Significantly, at long-term follow up (average 9 years, maximum 19 years) there was no statistically significant difference found in any of the breast cancer outcomes, and there was a substantial reduction in deaths from causes other than breast cancer with TARGIT-IORT.
MedicalResearch.com: What should readers take away from your report?
Response: Lead author, Professor Jayant Vaidya, (Professor of Surgery and Oncology, UCL Surgery & Interventional Science), said: “With TARGIT-IORT, women can have their surgery and radiation treatment for breast cancer all at the same time.
“This reduces the amount of time spent in hospital and enables women to recover more quickly, meaning they can get back to their lives more quickly.
“With publication of these very positive long-term results, it is now clear that this treatment should be made much more freely available. It should be accessible to healthcare providers and discussed with patients when surgery for breast cancer is being planned.”
Co-author, Professor Michael Baum (UCL Surgery & Interventional Science), said: “These results are the highest level of evidence proving not only the effectiveness of TARGIT-IORT but confirming that it avoids deaths from other causes. I am pleased that it will benefit thousands of breast cancer patients around the world.”
Co-author, Professor Jeffrey S Tobias (Professor of Clinical Oncology, UCL & UCLH) said: “With TARGIT-IORT, a large proportion of patients with breast cancer will never need to make the repeated daily visits to the radiotherapy centre. They avoid side effects of whole breast radiotherapy. Importantly, TARGIT-IORT reduces the burden on overstretched radiotherapy departments.”
Find out more at https://targit.org.uk
MedicalResearch.com: What recommendations do you have for future research as a result of this work?
Response: With the long-term results of the TARGIT-A trial now published, we continue to recruit in the TARGIT-B randomised superiority trial which is testing whether giving TARGIT-IORT tumour bed boost (rather than a postoperative external beam boost) can further improve outcomes.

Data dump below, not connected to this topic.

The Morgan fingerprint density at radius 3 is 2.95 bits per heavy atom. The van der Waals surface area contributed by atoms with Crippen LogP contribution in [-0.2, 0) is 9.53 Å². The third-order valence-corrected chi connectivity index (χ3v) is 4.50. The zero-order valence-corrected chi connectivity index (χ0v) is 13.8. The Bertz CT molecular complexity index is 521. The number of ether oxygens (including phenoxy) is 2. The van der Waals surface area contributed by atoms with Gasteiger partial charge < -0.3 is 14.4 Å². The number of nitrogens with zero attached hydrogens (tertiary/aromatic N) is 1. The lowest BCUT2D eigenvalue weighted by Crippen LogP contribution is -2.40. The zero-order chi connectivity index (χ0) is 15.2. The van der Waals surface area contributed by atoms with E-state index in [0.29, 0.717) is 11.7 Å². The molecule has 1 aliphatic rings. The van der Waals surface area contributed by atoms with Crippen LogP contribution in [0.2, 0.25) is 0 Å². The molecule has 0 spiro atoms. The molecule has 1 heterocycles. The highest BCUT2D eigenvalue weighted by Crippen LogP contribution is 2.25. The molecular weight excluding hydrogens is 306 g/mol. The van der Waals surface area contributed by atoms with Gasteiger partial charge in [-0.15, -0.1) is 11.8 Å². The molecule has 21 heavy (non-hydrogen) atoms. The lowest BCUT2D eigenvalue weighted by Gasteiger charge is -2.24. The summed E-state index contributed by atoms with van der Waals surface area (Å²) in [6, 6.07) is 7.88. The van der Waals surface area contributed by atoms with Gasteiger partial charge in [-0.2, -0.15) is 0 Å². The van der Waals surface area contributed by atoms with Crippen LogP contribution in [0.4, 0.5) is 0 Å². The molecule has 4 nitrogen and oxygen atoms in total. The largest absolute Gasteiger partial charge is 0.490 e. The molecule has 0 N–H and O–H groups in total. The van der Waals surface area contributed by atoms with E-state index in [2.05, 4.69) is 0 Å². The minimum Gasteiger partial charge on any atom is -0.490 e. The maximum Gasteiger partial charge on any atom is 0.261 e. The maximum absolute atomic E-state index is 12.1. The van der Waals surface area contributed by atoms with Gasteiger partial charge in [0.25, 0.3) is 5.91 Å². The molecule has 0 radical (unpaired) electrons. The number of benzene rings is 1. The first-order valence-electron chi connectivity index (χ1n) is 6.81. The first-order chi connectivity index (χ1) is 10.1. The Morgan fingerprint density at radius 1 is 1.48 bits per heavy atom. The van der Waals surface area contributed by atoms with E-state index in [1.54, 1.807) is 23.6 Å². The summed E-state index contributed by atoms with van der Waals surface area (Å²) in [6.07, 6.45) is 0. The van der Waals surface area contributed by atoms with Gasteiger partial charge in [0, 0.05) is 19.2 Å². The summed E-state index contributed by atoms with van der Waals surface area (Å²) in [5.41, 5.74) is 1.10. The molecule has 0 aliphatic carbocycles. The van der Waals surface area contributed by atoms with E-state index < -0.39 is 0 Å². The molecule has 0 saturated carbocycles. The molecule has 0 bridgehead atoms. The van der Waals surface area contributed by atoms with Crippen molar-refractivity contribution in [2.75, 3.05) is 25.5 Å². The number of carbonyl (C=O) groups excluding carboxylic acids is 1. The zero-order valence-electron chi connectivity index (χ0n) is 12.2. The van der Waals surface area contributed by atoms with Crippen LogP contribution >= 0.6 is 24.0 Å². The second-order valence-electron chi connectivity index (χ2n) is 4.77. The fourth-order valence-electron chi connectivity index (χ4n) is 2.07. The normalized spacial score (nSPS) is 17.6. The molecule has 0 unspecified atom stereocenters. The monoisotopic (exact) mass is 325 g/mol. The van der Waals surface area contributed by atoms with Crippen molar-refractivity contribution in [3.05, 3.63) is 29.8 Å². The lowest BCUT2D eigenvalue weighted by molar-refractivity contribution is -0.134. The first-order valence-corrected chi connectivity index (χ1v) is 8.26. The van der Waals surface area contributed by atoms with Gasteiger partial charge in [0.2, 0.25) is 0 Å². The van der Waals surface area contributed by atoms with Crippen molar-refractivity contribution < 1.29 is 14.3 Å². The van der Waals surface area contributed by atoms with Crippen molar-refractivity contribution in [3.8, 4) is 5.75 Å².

MedicalResearch.com: Is there anything else you would like to add?
Response: The TARGIT-IORT technique was developed by clinical academics, Professors Vaidya, Tobias and Baum, in 1998 in collaboration with the manufacturers.
During the past 20 years this method has been used worldwide in over 260 medical health centres in 38 countries, helping to treat more than 45,000 patients.
Funding for the trial was provided by the National Institute for Health Research (NIHR) Health Technology Assessment programme, UCL Comprehensive Biomedical Research Centre, and Cancer Research UK.
Link to the full paper https://www.bmj.com/content/370/bmj.m2836.full.pdf
(Disclosures are within the paper)
Vaidya Jayant S, Bulsara Max, Baum Michael, Wenz Frederik, Massarut Samuele, Pigorsch Steffi et al. Long term survival and local control outcomes from single dose targeted intraoperative radiotherapy during lumpectomy (TARGIT-IORT) for early breast cancer: TARGIT-A randomised clinical trial BMJ 2020; 370 :m2836
Here is a link to a short video that explains the results https://youtu.be/5Xby04NBanY
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Last Updated on November 11, 2020 by Marie Benz MD FAAD